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Ob/Gyn resident self-perceived preparedness for minimally invasive surgery



Very little is known regarding the readiness of senior U.S. Ob/Gyn residents to perform minimally invasive surgery. This study aims to evaluate the self-perceived readiness of senior Ob/Gyn residents to perform complex minimally invasive gynecologic surgery as well as their perceptions of the minimally invasive gynecologic surgery subspecialty.


We performed a national survey study of 3rd and 4th year Ob/Gyn residents. A novel 58-item survey was developed and sent to residency program directors and coordinators with the request to forward the survey link along to their senior residents.


We received 158 survey responses with 84 (53.2%) responses coming from 4th year residents and 74 (46.8%) responses from 3rd year residents. Residents who train with graduates of a fellowship in minimally invasive gynecologic surgery felt significantly more prepared to perform minimally invasive surgery compared to residents without this exposure in their training. The majority of senior residents (71.5%) feel their residency training adequately prepared them to be a competent minimally invasive gynecologic surgeon. However, only 50% feel prepared to perform a laparoscopic hysterectomy on a uterus greater than 12 weeks size, 29% feel prepared to offer a vaginal hysterectomy on a uterus 12-week size or greater, 17% feel comfortable performing a laparoscopic myomectomy, and 12% feel prepared to offer a laparoscopic hysterectomy for a uterus above the umbilicus.


The majority of senior U.S. Ob/Gyn residents feel prepared to provide minimally invasive surgery for complex gynecologic cases. However, surgical confidence in specific procedures decreases when surgical complexity increases.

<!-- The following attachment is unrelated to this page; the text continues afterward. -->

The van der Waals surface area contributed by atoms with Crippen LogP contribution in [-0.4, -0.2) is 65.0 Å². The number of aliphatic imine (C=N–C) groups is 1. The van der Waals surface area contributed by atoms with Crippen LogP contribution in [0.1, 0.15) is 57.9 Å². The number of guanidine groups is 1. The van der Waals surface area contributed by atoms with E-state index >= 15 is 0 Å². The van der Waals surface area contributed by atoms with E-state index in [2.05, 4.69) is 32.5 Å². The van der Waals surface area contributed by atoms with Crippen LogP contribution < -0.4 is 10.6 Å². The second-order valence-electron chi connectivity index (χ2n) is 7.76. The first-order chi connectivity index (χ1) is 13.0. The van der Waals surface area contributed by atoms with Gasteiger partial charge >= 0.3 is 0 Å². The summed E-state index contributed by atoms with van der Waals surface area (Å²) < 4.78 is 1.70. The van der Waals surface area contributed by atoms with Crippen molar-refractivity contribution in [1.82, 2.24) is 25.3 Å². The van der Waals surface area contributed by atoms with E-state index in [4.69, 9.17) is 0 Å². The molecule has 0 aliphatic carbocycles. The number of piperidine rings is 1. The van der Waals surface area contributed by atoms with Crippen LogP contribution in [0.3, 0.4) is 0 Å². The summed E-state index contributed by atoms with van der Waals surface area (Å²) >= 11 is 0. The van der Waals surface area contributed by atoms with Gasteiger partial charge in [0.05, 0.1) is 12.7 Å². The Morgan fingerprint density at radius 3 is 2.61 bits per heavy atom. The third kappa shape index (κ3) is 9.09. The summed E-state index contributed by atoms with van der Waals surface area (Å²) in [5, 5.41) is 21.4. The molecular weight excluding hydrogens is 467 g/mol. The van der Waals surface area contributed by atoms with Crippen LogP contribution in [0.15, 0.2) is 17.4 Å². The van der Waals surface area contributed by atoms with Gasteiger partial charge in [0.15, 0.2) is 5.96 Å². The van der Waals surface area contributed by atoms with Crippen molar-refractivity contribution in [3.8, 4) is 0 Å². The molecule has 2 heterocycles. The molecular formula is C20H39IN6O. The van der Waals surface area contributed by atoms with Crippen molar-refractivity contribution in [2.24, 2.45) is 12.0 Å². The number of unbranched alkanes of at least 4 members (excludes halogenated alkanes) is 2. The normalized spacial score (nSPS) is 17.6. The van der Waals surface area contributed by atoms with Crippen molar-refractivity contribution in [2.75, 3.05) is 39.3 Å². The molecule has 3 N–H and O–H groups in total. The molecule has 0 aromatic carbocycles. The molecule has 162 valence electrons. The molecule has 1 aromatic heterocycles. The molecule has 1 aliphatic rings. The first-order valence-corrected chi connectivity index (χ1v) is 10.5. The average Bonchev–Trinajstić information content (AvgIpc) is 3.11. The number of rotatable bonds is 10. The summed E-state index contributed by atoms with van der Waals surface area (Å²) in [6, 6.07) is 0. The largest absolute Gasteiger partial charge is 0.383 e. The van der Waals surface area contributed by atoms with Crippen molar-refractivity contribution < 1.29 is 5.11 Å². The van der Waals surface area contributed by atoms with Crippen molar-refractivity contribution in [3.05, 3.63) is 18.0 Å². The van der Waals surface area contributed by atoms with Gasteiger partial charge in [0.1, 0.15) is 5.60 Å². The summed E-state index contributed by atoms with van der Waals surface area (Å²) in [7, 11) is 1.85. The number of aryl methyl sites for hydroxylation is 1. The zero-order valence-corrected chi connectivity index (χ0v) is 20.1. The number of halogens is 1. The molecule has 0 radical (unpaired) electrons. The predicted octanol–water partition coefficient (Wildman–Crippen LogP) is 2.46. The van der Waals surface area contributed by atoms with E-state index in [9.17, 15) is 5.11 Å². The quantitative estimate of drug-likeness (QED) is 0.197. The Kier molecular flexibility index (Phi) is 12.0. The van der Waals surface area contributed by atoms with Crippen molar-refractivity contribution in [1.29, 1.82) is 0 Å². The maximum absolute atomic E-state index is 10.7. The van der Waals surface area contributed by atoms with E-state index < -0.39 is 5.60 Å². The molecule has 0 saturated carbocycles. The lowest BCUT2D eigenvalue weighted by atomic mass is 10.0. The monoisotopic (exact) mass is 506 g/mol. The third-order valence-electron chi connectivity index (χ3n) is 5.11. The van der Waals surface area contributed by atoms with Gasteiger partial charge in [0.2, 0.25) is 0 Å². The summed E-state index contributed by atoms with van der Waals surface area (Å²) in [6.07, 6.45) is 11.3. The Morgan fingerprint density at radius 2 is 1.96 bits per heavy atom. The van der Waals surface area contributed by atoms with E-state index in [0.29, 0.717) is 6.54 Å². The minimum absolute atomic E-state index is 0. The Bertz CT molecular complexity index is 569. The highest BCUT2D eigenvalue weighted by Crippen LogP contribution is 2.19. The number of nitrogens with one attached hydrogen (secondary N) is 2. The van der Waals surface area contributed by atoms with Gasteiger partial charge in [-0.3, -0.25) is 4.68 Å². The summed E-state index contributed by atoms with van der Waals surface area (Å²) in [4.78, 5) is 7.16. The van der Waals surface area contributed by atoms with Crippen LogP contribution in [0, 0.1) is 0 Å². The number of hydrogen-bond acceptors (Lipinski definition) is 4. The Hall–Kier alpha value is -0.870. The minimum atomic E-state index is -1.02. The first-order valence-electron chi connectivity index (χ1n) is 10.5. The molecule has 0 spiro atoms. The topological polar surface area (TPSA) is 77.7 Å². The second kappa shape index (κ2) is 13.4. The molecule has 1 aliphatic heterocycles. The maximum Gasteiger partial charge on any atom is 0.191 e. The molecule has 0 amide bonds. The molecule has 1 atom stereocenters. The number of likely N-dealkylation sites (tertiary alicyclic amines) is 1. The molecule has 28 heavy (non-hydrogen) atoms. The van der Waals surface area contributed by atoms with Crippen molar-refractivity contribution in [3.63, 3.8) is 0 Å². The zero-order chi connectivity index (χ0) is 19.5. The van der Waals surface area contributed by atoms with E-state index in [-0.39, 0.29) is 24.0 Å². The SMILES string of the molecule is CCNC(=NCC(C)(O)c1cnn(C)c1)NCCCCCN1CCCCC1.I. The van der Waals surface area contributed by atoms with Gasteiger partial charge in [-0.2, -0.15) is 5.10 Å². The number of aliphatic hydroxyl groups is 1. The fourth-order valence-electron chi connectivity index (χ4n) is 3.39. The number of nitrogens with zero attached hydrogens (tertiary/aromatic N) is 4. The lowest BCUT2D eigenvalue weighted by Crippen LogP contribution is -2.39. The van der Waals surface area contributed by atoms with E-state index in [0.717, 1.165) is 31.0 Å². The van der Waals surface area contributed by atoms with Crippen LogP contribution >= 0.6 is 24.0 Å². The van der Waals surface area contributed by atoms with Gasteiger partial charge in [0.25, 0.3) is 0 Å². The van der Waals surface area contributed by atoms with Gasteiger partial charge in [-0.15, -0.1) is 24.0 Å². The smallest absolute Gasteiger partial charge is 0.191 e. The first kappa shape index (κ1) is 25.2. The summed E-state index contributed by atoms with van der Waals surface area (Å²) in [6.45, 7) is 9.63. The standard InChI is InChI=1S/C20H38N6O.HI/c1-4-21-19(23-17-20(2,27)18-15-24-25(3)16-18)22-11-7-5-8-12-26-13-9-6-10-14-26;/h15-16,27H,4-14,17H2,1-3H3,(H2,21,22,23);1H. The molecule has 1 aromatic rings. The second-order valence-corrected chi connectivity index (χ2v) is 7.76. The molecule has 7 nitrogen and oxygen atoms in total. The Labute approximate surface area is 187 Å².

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  • The majority of senior US Ob/Gyn residents have self perceived preparedness to perform minimally invasive surgery

  • As surgical procedures become increasingly complex resident self perceived preparedness to perform these procedures decreases

  • Senior Ob/Gyn residents are least confident in performing vaginal hysterectomies requiring vaginal morcellation for tissue extraction, laparoscopic hysterectomies when the uterus is above the umbilicus, excision of stage 3 or 4 endometriosis, laparoscopic myomectomies requiring suturing, and laparoscopic myomectomies requiring suturing of more than one hysterotomy

  • Residents who train with graduates of a fellowship in MIGS felt significantly more prepared to perform MIGS compared to residents without this exposure in their training


There is a growing concern that the traditional 4-year Ob/Gyn residency does not allow enough time for comprehensive surgical training. Restricted resident duty hours and increased medical management of gynecologic conditions result in lower surgical caseloads among graduates [1, 2]. A national conversation of whether or not “tracking,” which allows for increased clinical time in specific areas of interest based on resident preference, should be an option within U.S. Ob/Gyn residencies is underway [3]. At least 1 U.S. program is already incorporating this practice into their training [4]. Supporters of “tracking” believe that the typical 18 months throughout a typical 48-month residency program spent focused on gynecologic surgery is too little for comprehensive training [2]. Surgical training and resident exposure are of utmost importance as data continually demonstrates that volume matters; surgical morbidity is reduced when gynecologic surgery is performed by high volume surgeons [5,6,7]. Subspecialty training may be the only option to counteract this perceived deficiency in our traditional training model.